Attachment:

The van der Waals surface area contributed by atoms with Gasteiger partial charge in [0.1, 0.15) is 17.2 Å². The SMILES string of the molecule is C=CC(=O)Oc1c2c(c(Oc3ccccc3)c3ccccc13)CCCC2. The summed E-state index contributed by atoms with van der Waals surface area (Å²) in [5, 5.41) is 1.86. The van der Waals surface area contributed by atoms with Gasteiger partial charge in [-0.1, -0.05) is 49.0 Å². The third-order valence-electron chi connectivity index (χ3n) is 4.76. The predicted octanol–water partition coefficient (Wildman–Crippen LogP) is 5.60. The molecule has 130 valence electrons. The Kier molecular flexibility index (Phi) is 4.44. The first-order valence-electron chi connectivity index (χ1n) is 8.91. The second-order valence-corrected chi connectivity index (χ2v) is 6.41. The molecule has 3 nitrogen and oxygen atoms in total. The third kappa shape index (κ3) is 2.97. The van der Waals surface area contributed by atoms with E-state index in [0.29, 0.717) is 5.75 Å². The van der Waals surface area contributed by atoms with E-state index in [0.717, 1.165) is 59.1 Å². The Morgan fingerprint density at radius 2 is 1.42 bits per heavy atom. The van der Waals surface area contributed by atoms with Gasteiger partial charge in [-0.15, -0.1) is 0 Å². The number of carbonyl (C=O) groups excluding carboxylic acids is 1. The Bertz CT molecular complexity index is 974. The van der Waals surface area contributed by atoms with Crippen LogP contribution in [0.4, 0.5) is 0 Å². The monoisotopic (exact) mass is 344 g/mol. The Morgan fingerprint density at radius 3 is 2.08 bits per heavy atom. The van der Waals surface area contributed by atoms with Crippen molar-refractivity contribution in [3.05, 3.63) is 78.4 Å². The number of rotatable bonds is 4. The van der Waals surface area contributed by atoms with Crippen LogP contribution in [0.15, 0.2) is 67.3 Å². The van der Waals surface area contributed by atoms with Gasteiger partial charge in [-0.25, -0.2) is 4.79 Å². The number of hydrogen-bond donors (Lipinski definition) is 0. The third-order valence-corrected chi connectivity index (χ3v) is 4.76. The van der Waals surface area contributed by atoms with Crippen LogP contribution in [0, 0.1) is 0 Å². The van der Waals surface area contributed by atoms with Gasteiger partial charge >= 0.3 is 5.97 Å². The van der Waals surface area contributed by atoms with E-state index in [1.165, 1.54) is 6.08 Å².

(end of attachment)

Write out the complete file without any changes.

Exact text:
The van der Waals surface area contributed by atoms with Gasteiger partial charge in [0.1, 0.15) is 17.2 Å². The SMILES string of the molecule is C=CC(=O)Oc1c2c(c(Oc3ccccc3)c3ccccc13)CCCC2. The summed E-state index contributed by atoms with van der Waals surface area (Å²) in [5, 5.41) is 1.86. The van der Waals surface area contributed by atoms with Gasteiger partial charge in [-0.1, -0.05) is 49.0 Å². The third-order valence-electron chi connectivity index (χ3n) is 4.76. The predicted octanol–water partition coefficient (Wildman–Crippen LogP) is 5.60. The molecule has 130 valence electrons. The Kier molecular flexibility index (Phi) is 4.44. The first-order valence-electron chi connectivity index (χ1n) is 8.91. The second-order valence-corrected chi connectivity index (χ2v) is 6.41. The molecule has 3 nitrogen and oxygen atoms in total. The third kappa shape index (κ3) is 2.97. The van der Waals surface area contributed by atoms with E-state index in [0.29, 0.717) is 5.75 Å². The van der Waals surface area contributed by atoms with E-state index in [0.717, 1.165) is 59.1 Å². The Morgan fingerprint density at radius 2 is 1.42 bits per heavy atom. The van der Waals surface area contributed by atoms with Gasteiger partial charge in [-0.15, -0.1) is 0 Å². The number of carbonyl (C=O) groups excluding carboxylic acids is 1. The Bertz CT molecular complexity index is 974. The van der Waals surface area contributed by atoms with Crippen LogP contribution in [0.4, 0.5) is 0 Å². The monoisotopic (exact) mass is 344 g/mol. The Morgan fingerprint density at radius 3 is 2.08 bits per heavy atom. The van der Waals surface area contributed by atoms with Crippen molar-refractivity contribution in [3.05, 3.63) is 78.4 Å². The number of rotatable bonds is 4. The van der Waals surface area contributed by atoms with Crippen LogP contribution in [0.15, 0.2) is 67.3 Å². The van der Waals surface area contributed by atoms with Gasteiger partial charge in [-0.25, -0.2) is 4.79 Å². The number of hydrogen-bond donors (Lipinski definition) is 0. The third-order valence-corrected chi connectivity index (χ3v) is 4.76. The van der Waals surface area contributed by atoms with Crippen LogP contribution in [0, 0.1) is 0 Å². The van der Waals surface area contributed by atoms with Gasteiger partial charge >= 0.3 is 5.97 Å². The van der Waals surface area contributed by atoms with E-state index in [1.165, 1.54) is 6.08 Å².